As for me......I love all of this stuff. Complexity - culture - worship - style - etc... It's not can often be messy...but the church is where God has called me to spend my career....and I have gladly accepted. Getting to "mix it up" with churches all over the globe and work to discern what God is saying and doing in their midst is a distinct privilege I will never take for granted; and Slingshot Group is something I hope to be part of for the rest of my life.

If you resonate with any part of this blog, get involved and:

And if you or anybody you know is struggling with worship change, staffing, design, culture, new call, etc... Please message me on FaceBook because I'd love to be of help.

Monday, September 7, 2009

The Art of the Wok

I just finished reading Grace Young's elegant story of Cantonese cuisine and the simple but critical tool (aka - WOK) used in its creation. I'm fascinated with food (and wine) and this was my first dip into the complex world of Chinese cuisine.

While reading about the life of a Cantonese chef I was struck by how much patience, dedication, and discipline is needed to excel in an art form that seems, from the outside, to be so simple and straightforward. Get wok hot - add oil - quick saute - serve. One wok - a hot flame (often over 100,000 BTU) and simple ingredients...easy. Not really. The average Cantonese Wok Chef first apprentices for 3 -5 years before ever manning his own station. Once graduated, he achieves the first of 4 levels of wok chef. Each level might take upwards of 5 years to achieve. Most master wok chefs have over 25 years of experience with the same tool, heat, and limited ingredients.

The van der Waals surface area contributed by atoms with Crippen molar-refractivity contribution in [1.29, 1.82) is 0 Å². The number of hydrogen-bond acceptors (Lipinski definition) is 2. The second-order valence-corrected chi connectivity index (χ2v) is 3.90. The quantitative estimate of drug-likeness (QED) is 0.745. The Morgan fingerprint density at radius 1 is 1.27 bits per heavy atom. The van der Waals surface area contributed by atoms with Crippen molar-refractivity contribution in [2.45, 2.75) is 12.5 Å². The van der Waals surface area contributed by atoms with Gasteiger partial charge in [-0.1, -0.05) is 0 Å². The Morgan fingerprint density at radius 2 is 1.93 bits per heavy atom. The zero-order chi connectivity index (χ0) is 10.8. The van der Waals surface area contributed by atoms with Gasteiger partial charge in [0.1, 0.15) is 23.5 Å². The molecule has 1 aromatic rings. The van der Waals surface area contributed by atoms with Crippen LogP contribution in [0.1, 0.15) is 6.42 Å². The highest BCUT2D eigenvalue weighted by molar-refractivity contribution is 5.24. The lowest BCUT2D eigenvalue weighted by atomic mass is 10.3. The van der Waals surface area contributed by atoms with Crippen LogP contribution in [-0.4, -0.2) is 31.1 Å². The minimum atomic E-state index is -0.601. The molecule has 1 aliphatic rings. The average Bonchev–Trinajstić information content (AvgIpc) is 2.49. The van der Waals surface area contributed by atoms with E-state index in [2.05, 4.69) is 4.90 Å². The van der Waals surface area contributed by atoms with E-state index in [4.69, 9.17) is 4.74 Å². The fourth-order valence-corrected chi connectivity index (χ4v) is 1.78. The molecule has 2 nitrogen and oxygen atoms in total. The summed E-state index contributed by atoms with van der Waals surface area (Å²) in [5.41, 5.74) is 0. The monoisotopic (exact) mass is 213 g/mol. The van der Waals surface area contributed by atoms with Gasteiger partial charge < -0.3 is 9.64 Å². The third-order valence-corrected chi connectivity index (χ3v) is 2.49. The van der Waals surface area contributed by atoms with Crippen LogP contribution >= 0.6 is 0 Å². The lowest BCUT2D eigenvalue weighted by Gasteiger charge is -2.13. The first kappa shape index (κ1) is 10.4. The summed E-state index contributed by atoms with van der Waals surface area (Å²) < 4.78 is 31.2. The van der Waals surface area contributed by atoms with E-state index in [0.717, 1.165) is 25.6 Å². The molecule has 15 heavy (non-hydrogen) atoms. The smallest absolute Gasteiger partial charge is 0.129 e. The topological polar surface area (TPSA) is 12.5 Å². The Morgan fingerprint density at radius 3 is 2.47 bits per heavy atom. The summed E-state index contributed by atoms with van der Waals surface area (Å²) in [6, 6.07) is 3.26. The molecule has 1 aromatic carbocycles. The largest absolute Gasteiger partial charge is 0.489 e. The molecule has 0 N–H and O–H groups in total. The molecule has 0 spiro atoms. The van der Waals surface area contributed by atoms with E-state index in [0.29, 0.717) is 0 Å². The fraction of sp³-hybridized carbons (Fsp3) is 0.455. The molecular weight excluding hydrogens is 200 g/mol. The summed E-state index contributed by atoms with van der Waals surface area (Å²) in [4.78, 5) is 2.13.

Artistic excellence takes time - dedication - and mastery. Whether ceramics, oil, piano, or wok, to contribute good art to the world requires a level of dedication and devotion of time to your craft. The results speak for themselves. In his new book Outliers, Malcom Gladwell suggests that we need roughly 10,000 hours to bring any craft up to a level where success and/or excellence is possible.

Bottom line - fine something you love, have base level competency with, and work your butt off.